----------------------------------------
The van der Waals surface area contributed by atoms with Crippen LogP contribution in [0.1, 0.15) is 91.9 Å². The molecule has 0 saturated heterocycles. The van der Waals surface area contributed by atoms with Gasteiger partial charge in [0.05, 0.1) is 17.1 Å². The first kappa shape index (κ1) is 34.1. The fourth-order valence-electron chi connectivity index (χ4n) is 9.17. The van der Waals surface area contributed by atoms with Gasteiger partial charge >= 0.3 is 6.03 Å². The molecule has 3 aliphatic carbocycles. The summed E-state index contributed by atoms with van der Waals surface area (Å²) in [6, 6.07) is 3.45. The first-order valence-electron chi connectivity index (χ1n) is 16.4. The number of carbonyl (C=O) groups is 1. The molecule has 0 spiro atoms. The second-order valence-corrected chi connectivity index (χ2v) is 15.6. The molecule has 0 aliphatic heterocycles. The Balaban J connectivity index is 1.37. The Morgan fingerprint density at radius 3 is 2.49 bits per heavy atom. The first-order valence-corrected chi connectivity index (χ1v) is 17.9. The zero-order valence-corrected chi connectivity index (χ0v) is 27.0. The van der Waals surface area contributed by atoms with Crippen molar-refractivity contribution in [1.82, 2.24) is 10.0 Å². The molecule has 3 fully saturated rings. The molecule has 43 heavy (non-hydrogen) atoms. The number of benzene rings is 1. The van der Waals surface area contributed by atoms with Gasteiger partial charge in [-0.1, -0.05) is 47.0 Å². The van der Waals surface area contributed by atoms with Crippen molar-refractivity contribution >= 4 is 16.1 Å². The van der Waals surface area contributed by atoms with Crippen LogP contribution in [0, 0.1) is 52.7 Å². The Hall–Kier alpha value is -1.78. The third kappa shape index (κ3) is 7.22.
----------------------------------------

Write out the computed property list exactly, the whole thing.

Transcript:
The van der Waals surface area contributed by atoms with Crippen LogP contribution in [0.1, 0.15) is 91.9 Å². The molecule has 0 saturated heterocycles. The van der Waals surface area contributed by atoms with Gasteiger partial charge in [0.05, 0.1) is 17.1 Å². The first kappa shape index (κ1) is 34.1. The fourth-order valence-electron chi connectivity index (χ4n) is 9.17. The van der Waals surface area contributed by atoms with Gasteiger partial charge >= 0.3 is 6.03 Å². The molecule has 3 aliphatic carbocycles. The summed E-state index contributed by atoms with van der Waals surface area (Å²) in [6, 6.07) is 3.45. The first-order valence-electron chi connectivity index (χ1n) is 16.4. The number of carbonyl (C=O) groups is 1. The molecule has 0 spiro atoms. The second-order valence-corrected chi connectivity index (χ2v) is 15.6. The molecule has 0 aliphatic heterocycles. The Balaban J connectivity index is 1.37. The Morgan fingerprint density at radius 3 is 2.49 bits per heavy atom. The first-order valence-corrected chi connectivity index (χ1v) is 17.9. The zero-order valence-corrected chi connectivity index (χ0v) is 27.0. The van der Waals surface area contributed by atoms with Crippen molar-refractivity contribution in [1.82, 2.24) is 10.0 Å². The molecule has 3 fully saturated rings. The molecule has 43 heavy (non-hydrogen) atoms. The number of benzene rings is 1. The van der Waals surface area contributed by atoms with Gasteiger partial charge in [-0.1, -0.05) is 47.0 Å². The van der Waals surface area contributed by atoms with Crippen molar-refractivity contribution >= 4 is 16.1 Å². The van der Waals surface area contributed by atoms with Crippen LogP contribution in [0, 0.1) is 52.7 Å². The Hall–Kier alpha value is -1.78. The third kappa shape index (κ3) is 7.22.